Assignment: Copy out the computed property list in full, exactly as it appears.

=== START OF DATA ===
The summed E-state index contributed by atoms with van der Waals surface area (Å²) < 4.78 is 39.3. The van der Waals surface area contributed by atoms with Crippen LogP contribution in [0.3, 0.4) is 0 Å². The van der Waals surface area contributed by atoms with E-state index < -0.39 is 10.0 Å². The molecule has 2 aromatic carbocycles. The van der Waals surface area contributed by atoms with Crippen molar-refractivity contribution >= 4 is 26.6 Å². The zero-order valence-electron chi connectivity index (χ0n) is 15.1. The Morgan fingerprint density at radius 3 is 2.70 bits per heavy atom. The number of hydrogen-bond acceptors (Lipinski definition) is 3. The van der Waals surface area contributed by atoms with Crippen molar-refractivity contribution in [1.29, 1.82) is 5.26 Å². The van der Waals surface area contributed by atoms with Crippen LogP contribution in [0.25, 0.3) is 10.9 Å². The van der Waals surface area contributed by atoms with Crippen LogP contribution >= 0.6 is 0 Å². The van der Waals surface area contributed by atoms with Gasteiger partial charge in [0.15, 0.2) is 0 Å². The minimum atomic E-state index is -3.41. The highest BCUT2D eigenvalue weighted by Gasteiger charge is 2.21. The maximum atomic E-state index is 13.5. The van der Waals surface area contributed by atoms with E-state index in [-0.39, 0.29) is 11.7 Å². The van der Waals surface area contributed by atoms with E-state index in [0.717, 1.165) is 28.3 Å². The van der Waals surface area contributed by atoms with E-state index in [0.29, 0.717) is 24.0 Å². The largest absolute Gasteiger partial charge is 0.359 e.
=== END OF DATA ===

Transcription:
The summed E-state index contributed by atoms with van der Waals surface area (Å²) < 4.78 is 39.3. The van der Waals surface area contributed by atoms with Crippen LogP contribution in [0.3, 0.4) is 0 Å². The van der Waals surface area contributed by atoms with E-state index < -0.39 is 10.0 Å². The molecule has 2 aromatic carbocycles. The van der Waals surface area contributed by atoms with Crippen molar-refractivity contribution >= 4 is 26.6 Å². The zero-order valence-electron chi connectivity index (χ0n) is 15.1. The Morgan fingerprint density at radius 3 is 2.70 bits per heavy atom. The number of hydrogen-bond acceptors (Lipinski definition) is 3. The van der Waals surface area contributed by atoms with Crippen molar-refractivity contribution in [1.29, 1.82) is 5.26 Å². The van der Waals surface area contributed by atoms with Crippen LogP contribution in [0.25, 0.3) is 10.9 Å². The van der Waals surface area contributed by atoms with Crippen LogP contribution >= 0.6 is 0 Å². The van der Waals surface area contributed by atoms with Gasteiger partial charge in [0.15, 0.2) is 0 Å². The minimum atomic E-state index is -3.41. The highest BCUT2D eigenvalue weighted by Gasteiger charge is 2.21. The maximum atomic E-state index is 13.5. The van der Waals surface area contributed by atoms with E-state index in [-0.39, 0.29) is 11.7 Å². The van der Waals surface area contributed by atoms with E-state index in [0.717, 1.165) is 28.3 Å². The van der Waals surface area contributed by atoms with E-state index in [0.29, 0.717) is 24.0 Å². The largest absolute Gasteiger partial charge is 0.359 e.